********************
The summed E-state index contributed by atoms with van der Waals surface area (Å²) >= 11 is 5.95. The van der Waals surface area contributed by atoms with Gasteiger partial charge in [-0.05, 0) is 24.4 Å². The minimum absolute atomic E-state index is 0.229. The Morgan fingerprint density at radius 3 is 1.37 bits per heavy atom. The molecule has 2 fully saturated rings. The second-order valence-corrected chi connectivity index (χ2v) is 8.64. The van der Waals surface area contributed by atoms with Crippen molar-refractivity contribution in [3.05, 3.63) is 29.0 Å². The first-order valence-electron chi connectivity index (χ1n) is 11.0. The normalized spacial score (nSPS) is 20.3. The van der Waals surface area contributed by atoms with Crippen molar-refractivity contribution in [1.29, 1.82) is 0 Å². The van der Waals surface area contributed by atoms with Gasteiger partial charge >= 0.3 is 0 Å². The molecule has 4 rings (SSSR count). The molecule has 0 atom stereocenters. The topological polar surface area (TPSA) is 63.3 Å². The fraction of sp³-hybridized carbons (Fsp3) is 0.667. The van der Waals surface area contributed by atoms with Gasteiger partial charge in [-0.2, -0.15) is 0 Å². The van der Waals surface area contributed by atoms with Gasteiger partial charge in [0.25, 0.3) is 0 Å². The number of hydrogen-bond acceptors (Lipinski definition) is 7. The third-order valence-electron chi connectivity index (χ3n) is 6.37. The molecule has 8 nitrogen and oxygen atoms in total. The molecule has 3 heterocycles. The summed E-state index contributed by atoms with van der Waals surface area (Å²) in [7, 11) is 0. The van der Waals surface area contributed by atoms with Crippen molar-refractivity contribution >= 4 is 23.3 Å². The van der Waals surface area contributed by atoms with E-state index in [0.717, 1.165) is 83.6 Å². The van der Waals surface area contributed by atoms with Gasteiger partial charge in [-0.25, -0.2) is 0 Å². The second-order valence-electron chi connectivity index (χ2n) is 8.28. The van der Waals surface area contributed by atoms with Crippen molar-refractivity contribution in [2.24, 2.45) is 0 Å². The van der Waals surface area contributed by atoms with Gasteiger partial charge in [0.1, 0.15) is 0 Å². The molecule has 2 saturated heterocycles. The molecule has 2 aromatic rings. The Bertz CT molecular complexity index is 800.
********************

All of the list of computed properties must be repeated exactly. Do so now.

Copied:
The summed E-state index contributed by atoms with van der Waals surface area (Å²) >= 11 is 5.95. The van der Waals surface area contributed by atoms with Gasteiger partial charge in [-0.05, 0) is 24.4 Å². The minimum absolute atomic E-state index is 0.229. The Morgan fingerprint density at radius 3 is 1.37 bits per heavy atom. The molecule has 2 fully saturated rings. The second-order valence-corrected chi connectivity index (χ2v) is 8.64. The van der Waals surface area contributed by atoms with Crippen molar-refractivity contribution in [3.05, 3.63) is 29.0 Å². The first-order valence-electron chi connectivity index (χ1n) is 11.0. The normalized spacial score (nSPS) is 20.3. The van der Waals surface area contributed by atoms with Crippen molar-refractivity contribution in [1.29, 1.82) is 0 Å². The van der Waals surface area contributed by atoms with Gasteiger partial charge >= 0.3 is 0 Å². The molecule has 4 rings (SSSR count). The molecule has 0 atom stereocenters. The topological polar surface area (TPSA) is 63.3 Å². The fraction of sp³-hybridized carbons (Fsp3) is 0.667. The van der Waals surface area contributed by atoms with Gasteiger partial charge in [-0.2, -0.15) is 0 Å². The van der Waals surface area contributed by atoms with Gasteiger partial charge in [0.25, 0.3) is 0 Å². The number of hydrogen-bond acceptors (Lipinski definition) is 7. The third-order valence-electron chi connectivity index (χ3n) is 6.37. The molecule has 8 nitrogen and oxygen atoms in total. The molecule has 3 heterocycles. The summed E-state index contributed by atoms with van der Waals surface area (Å²) in [7, 11) is 0. The van der Waals surface area contributed by atoms with Crippen molar-refractivity contribution >= 4 is 23.3 Å². The van der Waals surface area contributed by atoms with E-state index in [0.717, 1.165) is 83.6 Å². The van der Waals surface area contributed by atoms with Gasteiger partial charge in [-0.25, -0.2) is 0 Å². The second-order valence-electron chi connectivity index (χ2n) is 8.28. The van der Waals surface area contributed by atoms with Crippen molar-refractivity contribution in [2.24, 2.45) is 0 Å². The van der Waals surface area contributed by atoms with Gasteiger partial charge in [0.1, 0.15) is 0 Å². The molecule has 2 saturated heterocycles. The molecule has 2 aromatic rings. The Bertz CT molecular complexity index is 800.